Researchers at the University of Cambridge are working on a self-healing concrete project.
The team is using 'microencapsulation technologies', which is defined as a process by which very tiny droplets or particles of liquid or solid material are surrounded or coated with a continuous film of a polymeric material.
The Department of Engineering’s Geotechnical and Environmental Research Group is developing microcapsules containing ‘healing’ agents – such as minerals, epoxy or polyurethane – which can be added to building materials to allow self-repair of small cracks which develop over time.
Dr Livia Ribeiro de Souza, a postdoctoral researcher in the group, said: 'Many composite building materials used in the construction industry – such as concrete – suffer fatigue over time, developing small cracks. We are hoping to overcome this problem by adding microcapsules filled with ‘healing’ agents to the concrete before it is used. The idea is that, as cracks begin to form, they rupture the microcapsules, releasing their payload and stabilizing the material.'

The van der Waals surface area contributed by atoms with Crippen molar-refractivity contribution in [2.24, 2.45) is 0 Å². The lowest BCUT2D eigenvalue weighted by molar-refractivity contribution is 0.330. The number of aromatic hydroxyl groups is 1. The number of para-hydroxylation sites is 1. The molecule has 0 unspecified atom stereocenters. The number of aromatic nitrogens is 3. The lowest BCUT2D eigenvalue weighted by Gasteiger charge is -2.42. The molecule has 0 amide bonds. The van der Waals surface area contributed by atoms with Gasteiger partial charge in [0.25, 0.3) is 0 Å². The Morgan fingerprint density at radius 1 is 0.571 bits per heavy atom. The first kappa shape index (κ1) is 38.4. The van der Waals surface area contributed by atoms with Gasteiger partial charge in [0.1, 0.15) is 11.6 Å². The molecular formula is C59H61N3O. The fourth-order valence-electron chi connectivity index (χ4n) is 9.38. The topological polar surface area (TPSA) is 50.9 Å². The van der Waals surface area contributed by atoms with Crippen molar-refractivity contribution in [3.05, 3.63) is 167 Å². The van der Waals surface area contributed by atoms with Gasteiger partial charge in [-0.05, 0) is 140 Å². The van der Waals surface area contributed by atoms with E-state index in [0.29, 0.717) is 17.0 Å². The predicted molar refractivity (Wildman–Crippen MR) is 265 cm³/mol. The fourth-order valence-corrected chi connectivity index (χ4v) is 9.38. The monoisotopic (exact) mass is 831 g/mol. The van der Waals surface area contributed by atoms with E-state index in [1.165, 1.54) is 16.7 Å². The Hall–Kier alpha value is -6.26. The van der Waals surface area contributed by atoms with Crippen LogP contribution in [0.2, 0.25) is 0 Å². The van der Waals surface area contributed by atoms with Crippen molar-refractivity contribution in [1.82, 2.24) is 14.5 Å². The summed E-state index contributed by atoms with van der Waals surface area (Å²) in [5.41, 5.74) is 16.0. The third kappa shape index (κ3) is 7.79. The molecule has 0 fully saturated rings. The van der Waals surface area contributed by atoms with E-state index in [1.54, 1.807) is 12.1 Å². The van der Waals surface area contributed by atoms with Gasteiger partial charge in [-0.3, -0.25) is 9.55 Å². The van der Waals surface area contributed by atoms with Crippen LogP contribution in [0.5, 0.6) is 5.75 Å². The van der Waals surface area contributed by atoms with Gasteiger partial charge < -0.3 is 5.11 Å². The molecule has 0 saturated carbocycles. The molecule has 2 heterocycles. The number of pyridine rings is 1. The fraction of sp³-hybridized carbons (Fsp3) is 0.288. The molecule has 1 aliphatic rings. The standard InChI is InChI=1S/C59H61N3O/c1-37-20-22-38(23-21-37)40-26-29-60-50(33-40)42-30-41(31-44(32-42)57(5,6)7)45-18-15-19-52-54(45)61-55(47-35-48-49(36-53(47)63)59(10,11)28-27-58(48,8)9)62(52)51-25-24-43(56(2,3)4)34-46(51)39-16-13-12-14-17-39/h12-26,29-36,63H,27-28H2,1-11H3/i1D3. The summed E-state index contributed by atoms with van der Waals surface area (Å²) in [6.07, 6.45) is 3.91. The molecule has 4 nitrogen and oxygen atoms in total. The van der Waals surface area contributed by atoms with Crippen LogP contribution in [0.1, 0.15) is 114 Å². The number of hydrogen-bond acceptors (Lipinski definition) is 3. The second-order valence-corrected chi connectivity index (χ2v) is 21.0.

'This approach requires the formation and functionalization of double emulsion microcapsules, which we have been producing with the help of microfluidics. We have been using a Dolomite Microfluidics system since 2014, and find that microfluidics offers much better control of particle size and composition than traditional emulsification polymerization techniques, simplifying the investigation and optimization of particle properties.'
The Dolomite system has enabled the researchers to 'create functionalized microcapsules that bind more strongly to the cement matrix, while also having thinner shell walls and higher core retention, improving their self-healing properties'.